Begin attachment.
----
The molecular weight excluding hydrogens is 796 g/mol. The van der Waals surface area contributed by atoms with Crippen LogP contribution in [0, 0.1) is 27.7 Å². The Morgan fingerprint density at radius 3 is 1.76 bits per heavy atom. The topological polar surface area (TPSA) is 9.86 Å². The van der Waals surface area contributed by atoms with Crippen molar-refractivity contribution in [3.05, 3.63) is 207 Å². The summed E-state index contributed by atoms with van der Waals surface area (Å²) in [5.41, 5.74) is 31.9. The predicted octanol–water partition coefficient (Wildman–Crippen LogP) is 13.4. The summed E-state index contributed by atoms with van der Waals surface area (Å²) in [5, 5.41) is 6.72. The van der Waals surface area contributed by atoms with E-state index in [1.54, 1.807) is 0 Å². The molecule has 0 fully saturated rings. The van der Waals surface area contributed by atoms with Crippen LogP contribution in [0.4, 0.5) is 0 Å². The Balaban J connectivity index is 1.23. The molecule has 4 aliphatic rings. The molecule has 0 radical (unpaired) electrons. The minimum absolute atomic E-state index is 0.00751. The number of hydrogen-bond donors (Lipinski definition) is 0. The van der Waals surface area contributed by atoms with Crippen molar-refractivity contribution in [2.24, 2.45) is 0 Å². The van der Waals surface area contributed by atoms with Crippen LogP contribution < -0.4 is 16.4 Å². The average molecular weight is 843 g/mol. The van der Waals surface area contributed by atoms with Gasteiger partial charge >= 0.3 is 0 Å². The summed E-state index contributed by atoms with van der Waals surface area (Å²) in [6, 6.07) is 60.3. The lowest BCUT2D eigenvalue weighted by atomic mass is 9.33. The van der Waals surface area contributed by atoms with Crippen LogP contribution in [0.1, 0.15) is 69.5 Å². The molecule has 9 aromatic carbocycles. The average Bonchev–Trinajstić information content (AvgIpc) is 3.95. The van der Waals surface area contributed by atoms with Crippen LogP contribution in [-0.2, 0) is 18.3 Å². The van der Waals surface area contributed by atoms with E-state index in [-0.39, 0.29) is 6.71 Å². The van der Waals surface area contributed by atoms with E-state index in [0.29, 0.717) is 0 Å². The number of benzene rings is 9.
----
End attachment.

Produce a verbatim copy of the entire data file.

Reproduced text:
The molecular weight excluding hydrogens is 796 g/mol. The van der Waals surface area contributed by atoms with Crippen LogP contribution in [0, 0.1) is 27.7 Å². The Morgan fingerprint density at radius 3 is 1.76 bits per heavy atom. The topological polar surface area (TPSA) is 9.86 Å². The van der Waals surface area contributed by atoms with Crippen molar-refractivity contribution in [3.05, 3.63) is 207 Å². The summed E-state index contributed by atoms with van der Waals surface area (Å²) in [5.41, 5.74) is 31.9. The predicted octanol–water partition coefficient (Wildman–Crippen LogP) is 13.4. The summed E-state index contributed by atoms with van der Waals surface area (Å²) in [5, 5.41) is 6.72. The van der Waals surface area contributed by atoms with E-state index in [1.54, 1.807) is 0 Å². The molecule has 0 fully saturated rings. The van der Waals surface area contributed by atoms with Crippen LogP contribution in [0.4, 0.5) is 0 Å². The Balaban J connectivity index is 1.23. The molecule has 4 aliphatic rings. The molecule has 0 radical (unpaired) electrons. The minimum absolute atomic E-state index is 0.00751. The number of hydrogen-bond donors (Lipinski definition) is 0. The van der Waals surface area contributed by atoms with Crippen molar-refractivity contribution in [2.24, 2.45) is 0 Å². The van der Waals surface area contributed by atoms with Crippen LogP contribution < -0.4 is 16.4 Å². The average molecular weight is 843 g/mol. The van der Waals surface area contributed by atoms with Gasteiger partial charge >= 0.3 is 0 Å². The summed E-state index contributed by atoms with van der Waals surface area (Å²) in [6, 6.07) is 60.3. The lowest BCUT2D eigenvalue weighted by atomic mass is 9.33. The van der Waals surface area contributed by atoms with Crippen LogP contribution in [0.1, 0.15) is 69.5 Å². The molecule has 9 aromatic carbocycles. The average Bonchev–Trinajstić information content (AvgIpc) is 3.95. The van der Waals surface area contributed by atoms with Crippen LogP contribution in [-0.2, 0) is 18.3 Å². The van der Waals surface area contributed by atoms with E-state index in [-0.39, 0.29) is 6.71 Å². The van der Waals surface area contributed by atoms with E-state index in [0.29, 0.717) is 0 Å². The number of benzene rings is 9.